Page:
One final thing to do before the meeting is to get a sense of what people with your experience and training make in similar positions within your company and in other companies. Many professional organizations conduct annual salary surveys and there are also several online salary sources. (Find the sources in this section of Quintessential Careers: Salary Negotiation and Job Offer Tools and Resources.
At the meeting you can either discuss your accomplishments with your list in front of you or present it to your supervisor so that he/she has something to help document why you should get the raise you request. Make a logical case for your raise; do not discuss how much you need it because your kids are heading to college or need braces’
And finally be prepared to not get the raise you think you deserve. If that happens you’ll need to take time to decide whether or not you need to switch employers to get the raise you deserve — which is the more likely scenario.
Finally read my article Getting the Raise You Deserve published on Quintessential Careers.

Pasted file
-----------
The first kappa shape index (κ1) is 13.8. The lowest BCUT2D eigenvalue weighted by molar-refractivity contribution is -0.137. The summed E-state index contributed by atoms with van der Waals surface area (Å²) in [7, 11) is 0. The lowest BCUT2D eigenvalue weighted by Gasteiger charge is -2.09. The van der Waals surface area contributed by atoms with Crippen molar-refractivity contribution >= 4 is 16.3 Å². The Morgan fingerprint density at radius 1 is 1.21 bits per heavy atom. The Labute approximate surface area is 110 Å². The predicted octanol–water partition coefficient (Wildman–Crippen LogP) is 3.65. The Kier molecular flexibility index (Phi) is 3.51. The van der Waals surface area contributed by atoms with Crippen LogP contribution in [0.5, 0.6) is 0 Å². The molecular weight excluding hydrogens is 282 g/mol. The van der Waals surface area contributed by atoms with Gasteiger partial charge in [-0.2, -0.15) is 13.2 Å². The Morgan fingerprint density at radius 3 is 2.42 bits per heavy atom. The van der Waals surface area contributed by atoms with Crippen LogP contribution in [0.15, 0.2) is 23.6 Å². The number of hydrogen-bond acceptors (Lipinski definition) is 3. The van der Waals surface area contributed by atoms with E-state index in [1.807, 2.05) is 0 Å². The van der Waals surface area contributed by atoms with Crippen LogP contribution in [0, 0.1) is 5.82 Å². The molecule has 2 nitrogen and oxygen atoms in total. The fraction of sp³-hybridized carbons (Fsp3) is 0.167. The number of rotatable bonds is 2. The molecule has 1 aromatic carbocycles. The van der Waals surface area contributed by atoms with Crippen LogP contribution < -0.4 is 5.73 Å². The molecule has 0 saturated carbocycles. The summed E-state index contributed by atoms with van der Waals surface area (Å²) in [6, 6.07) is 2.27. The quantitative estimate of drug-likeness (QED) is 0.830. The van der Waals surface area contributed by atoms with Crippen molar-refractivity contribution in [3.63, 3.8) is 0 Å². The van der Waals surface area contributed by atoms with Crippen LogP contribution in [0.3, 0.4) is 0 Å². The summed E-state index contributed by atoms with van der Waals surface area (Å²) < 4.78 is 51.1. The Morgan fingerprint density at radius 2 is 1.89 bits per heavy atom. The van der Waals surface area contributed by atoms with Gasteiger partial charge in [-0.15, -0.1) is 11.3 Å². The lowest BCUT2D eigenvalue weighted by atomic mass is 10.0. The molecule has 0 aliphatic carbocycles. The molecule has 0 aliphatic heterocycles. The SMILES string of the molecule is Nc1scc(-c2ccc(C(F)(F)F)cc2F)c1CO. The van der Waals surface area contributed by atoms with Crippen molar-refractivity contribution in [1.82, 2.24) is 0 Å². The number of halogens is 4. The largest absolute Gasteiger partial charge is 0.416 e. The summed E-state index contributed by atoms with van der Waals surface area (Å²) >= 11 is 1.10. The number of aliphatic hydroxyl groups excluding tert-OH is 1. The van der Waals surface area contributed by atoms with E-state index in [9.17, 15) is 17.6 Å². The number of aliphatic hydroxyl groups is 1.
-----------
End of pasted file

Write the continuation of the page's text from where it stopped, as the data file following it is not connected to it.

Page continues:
|Q:|| Hazel writes: I have only just started thinking about my future and my future as an income earner (as I now find myself single and without a penny saved!). My question is what do you think are good industries (or careers) to be involved in for the future?’
I am currently employed as a personal assistant for a high profile CEO and am also working on the company’s Computer Based Training (CBT) courses as the technical consultant.
I have posed the question above because I’m fretting right now about which direction I should be heading whether the job I’m in already is a good one with good possibilities for earning in the future.
|A:|| The Career Doctor responds: You have a tough choice ahead of you. On one hand you have the excitement and perks of working with a CEO — seeing the inner workings of the boardroom firsthand — and on the other a more stable but certainly less high-profile position in corporate training. If you are soon facing a choice you should sit down and weigh the pros and cons of each career path.
For the personal assistant position as long as the CEO appreciates your work — and as long as he/she stays a CEO — you should have good job security and perks. But if he/she is nearing retirement age your future is a bit more hazy unless your boss is open to helping you find a similar position before he/she retires.